If you’re a theatre fan in London, you know that getting your hands on TodayTix rush tickets can be a bit of a challenge. But don’t worry! With a little bit of planning and some smart strategies, you can score some great deals on tickets for plays and musicals in the city.
Tip: TodayTix is not the only place to find cheap London theatre tickets. In this post, I wrote about 10 hacks to score cheaper tickets for the West End shows (or National Theatre!), including £12.50 tickets for hamilton, and turning your tesco club points into theatre vouchers!
What are rush tickets on TodayTix?
Times are tough (and expensive) so seeing a huge West End production may just be beyond your budget at the moment. Rush tickets are a great way to see a show at a reasonable price – the standard price is £25. They are usually made available on the day of the performance (at 10 AM) on the TodayTix app and can be a great way to snag a last-minute deal. However, getting your hands on rush tickets can be a bit of a challenge, as they are often sold on a first-come, first-served basis. But don’t worry! With a little bit of planning and some smart strategies, you can score some great deals on tickets for plays and musicals in the city.
Which seats can I expect to get via rush tickets?
You will get to see the seat number as you score one and get to the last step before the payment. Keep Seatplan open on another device to check the view from the seat before you buy. If you don’t like the seat allocation, you can cancel and try again for a different seat (but then you also risk not winning right away). In general, it depends on the show, but a lot of Rush Tickets are in the stalls or even in the front rows. I got front row rush tickets for “Tina”, and my friends reported that “The Book of Mormon” rush tix also provide front-row seats, while “Pretty Woman” landed them seats in a second row in the stalls.
How to prepare for the rush tickets day?
- * Make sure you create an account on the app earlier and are logged in.
- * Click on “unlock rush tickets” beforehand, to be ready (you only have to do it once).
- * Set up an alarm via the app – it will send you the notification around 9.55 AM with a reminder about the tickets going live soon.
- * Check the app a couple of days before “your” date and check how quickly rush tickets sell out – if they are all gone before 10.30 AM, it means there is huge competition. If the sale is still on till 11, you should be ok and score the ticket without problems. And then of course – if the show is new, the chance to win is much smaller than when it’s been in the West End for a while.
- * Get on the app a few minutes before 10 AM. Start clicking on the button a couple of seconds before 10 AM to give yourself the best chance to score a ticket. Generally, mid-week it’s easier to win, as the demand is smaller than on the Fri-Sat dates. During the school holidays, there’s a higher demand for tickets, so the chance to win the rush can be smaller.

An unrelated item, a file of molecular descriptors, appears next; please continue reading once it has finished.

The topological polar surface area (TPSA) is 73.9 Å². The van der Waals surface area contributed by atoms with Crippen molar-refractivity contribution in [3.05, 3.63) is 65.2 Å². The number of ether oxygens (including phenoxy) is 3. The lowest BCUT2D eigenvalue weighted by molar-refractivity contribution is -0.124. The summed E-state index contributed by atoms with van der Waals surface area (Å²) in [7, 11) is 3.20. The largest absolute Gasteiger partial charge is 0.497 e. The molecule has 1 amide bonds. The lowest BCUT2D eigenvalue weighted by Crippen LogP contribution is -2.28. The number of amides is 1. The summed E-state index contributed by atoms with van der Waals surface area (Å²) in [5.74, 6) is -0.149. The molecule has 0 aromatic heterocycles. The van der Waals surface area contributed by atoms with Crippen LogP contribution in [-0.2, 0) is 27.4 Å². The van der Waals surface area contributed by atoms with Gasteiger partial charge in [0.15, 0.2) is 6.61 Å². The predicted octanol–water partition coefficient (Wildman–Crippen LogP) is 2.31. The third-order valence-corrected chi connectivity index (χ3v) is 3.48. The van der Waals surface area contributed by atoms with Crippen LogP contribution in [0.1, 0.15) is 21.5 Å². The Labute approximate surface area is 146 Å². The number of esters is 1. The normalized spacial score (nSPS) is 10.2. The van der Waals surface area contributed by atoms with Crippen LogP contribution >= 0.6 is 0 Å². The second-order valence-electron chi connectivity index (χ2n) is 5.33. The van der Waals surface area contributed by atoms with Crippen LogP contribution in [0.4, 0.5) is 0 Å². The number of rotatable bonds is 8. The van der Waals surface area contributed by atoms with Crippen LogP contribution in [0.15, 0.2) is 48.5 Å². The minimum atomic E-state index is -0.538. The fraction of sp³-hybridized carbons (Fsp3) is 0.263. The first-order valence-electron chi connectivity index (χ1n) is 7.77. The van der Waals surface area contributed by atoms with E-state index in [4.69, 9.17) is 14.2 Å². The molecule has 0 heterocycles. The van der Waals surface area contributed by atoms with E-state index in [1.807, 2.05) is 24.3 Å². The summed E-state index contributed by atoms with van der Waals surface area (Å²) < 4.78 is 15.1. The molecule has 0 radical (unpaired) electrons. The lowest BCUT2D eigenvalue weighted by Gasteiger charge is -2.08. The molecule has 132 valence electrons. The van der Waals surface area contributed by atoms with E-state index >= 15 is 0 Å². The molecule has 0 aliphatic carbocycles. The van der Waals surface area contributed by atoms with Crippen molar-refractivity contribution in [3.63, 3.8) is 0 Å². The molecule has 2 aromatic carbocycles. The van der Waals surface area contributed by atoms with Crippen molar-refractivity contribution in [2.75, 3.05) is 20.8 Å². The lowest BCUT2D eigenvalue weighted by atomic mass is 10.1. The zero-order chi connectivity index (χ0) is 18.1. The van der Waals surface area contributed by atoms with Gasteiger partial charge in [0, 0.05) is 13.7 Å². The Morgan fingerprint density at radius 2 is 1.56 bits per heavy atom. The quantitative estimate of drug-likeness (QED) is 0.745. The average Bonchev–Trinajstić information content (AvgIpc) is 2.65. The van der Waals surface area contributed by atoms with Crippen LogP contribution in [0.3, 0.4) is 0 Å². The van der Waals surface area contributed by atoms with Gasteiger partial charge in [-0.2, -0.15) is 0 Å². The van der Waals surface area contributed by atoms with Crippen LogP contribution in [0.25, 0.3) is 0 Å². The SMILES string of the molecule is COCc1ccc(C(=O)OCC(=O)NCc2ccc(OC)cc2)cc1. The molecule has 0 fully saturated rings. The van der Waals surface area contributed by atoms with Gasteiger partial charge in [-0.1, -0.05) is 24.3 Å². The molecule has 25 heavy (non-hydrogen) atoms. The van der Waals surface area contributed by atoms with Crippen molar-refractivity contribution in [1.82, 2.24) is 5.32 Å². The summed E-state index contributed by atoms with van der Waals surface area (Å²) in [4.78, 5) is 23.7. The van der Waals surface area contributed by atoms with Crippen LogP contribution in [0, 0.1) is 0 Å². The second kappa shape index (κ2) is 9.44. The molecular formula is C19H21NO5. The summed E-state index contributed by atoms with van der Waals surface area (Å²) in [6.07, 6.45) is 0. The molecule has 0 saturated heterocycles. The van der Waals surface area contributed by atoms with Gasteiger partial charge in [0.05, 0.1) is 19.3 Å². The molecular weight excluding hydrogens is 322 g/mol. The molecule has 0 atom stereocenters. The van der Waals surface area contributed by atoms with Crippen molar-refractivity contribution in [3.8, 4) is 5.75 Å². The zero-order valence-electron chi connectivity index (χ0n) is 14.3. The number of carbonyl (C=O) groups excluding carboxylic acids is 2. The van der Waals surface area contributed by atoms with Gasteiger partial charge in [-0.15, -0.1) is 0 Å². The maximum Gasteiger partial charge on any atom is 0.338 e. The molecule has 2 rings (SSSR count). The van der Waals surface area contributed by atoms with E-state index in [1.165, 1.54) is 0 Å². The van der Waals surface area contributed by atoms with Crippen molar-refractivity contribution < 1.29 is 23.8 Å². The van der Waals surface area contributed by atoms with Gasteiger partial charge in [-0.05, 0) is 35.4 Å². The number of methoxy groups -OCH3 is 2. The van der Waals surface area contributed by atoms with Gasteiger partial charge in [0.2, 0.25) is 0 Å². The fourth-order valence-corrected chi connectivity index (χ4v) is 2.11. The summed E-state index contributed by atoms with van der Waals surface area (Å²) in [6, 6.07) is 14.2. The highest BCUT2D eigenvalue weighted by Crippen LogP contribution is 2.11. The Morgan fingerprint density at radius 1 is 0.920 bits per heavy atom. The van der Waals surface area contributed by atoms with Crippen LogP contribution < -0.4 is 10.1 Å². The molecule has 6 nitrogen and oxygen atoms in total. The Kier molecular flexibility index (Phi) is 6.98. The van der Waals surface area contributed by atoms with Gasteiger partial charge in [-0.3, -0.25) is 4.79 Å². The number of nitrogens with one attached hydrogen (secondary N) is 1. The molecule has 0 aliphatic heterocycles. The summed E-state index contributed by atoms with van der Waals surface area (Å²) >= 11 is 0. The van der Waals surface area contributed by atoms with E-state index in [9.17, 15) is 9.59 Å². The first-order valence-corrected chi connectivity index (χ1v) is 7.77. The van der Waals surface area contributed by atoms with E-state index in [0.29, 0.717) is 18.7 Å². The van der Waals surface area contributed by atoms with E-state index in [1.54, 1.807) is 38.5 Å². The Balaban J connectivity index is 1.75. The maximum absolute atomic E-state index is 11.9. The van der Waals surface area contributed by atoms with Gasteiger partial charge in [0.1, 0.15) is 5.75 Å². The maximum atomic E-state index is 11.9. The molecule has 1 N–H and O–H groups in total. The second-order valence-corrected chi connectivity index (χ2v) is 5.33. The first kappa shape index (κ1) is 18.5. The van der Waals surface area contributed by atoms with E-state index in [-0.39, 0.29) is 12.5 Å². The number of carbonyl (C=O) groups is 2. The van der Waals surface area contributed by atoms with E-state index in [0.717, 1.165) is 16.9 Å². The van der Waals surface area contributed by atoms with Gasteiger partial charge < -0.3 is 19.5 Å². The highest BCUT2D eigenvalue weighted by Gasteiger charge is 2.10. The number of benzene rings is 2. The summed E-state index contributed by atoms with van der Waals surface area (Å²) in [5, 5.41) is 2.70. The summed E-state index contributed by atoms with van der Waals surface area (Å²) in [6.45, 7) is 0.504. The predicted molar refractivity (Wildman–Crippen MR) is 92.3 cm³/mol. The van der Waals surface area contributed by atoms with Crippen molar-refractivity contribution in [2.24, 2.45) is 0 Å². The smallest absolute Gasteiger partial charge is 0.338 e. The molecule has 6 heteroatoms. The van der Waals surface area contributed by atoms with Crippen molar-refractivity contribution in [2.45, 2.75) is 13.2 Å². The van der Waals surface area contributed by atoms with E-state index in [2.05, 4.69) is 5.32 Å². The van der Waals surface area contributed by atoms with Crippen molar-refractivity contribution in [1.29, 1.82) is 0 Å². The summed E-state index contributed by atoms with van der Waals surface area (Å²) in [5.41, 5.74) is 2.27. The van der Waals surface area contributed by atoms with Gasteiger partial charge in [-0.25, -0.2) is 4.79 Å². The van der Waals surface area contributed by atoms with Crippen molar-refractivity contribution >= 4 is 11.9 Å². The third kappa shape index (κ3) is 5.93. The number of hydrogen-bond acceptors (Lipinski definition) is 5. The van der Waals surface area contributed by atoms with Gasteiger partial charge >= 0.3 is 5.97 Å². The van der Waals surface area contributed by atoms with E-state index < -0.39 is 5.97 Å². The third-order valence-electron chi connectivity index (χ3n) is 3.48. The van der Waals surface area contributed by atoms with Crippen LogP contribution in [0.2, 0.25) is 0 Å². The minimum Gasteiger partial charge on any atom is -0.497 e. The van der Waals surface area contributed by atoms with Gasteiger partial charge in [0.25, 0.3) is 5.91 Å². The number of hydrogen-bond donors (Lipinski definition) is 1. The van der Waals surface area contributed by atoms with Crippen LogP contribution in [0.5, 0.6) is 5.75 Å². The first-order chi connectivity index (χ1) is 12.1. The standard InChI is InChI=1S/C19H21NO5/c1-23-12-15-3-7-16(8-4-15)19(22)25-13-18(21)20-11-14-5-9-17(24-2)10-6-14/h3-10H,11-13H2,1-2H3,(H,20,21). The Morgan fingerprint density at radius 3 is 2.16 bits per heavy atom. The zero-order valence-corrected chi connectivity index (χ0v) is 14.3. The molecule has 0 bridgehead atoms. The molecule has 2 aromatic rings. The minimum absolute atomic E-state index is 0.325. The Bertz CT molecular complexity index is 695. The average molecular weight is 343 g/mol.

- * If you want to give yourself an extra chance, have TodayTix open on multiple devices (with multiple accounts) and involve a friend or partner in the process.
It says “All tickets are held up in other people’s baskets”, is there still a chance I can score one?
Don’t give up! Keep on clicking. and checking every 15 min/30 min throughout the day. The app will tell you when the tickets are sold out so don’t give up and keep on clicking until it does.
How likely is it that I score rush tickets if they’re sold out now, and how often should I check?
It depends on the show. TodayTix doesn’t provide information about it, but I’ve seen multiple comments from people who, despite rush tickets sold out in the morning, saw more rush tickets released later in the day (after 10 AM). Most likely they get released on the hour. So if you’re hunting for tickets for a particular show and they seem sold out, don’t give up – open the app multiple times later in the day to check for any additional chances.
Do I get a higher chance to score tickets with rush tickets or ticket lottery?
Generally, based on the comments I’ve seen on Facebook groups – rush tickets give you a much higher chance of scoring a ticket than the lottery. Some lotteries are notorious for being almost impossible to win (“Cabaret” and “Hamilton”, apparently), but with rush tickets, just ask your friends and you will find at least 1-2 people who have scored these daily deals in the past.
If I don’t win, is there still a chance to get a day ticket somehow?
You can still try via other channels. Some theatres have day seats available in their box office – but you would have to go and ask in person. Theatre Monkey has this fantastic list of London day seat availability on this page (it shows the general theatre policy towards day seats, not live availability). Give it a try and take a trip to the box office in the morning on the date, but this option is less reliable than rush tickets, as you never know if and which seats may be available. Check ticket availability online before you go – if it looks like the auditorium is just half booked, there’s quite a chance you may be lucky.
Tip: always get the cheapest ticket available, as in case the balcony is mostly empty, you might get re-seated and upgraded to the dress circle or the stalls!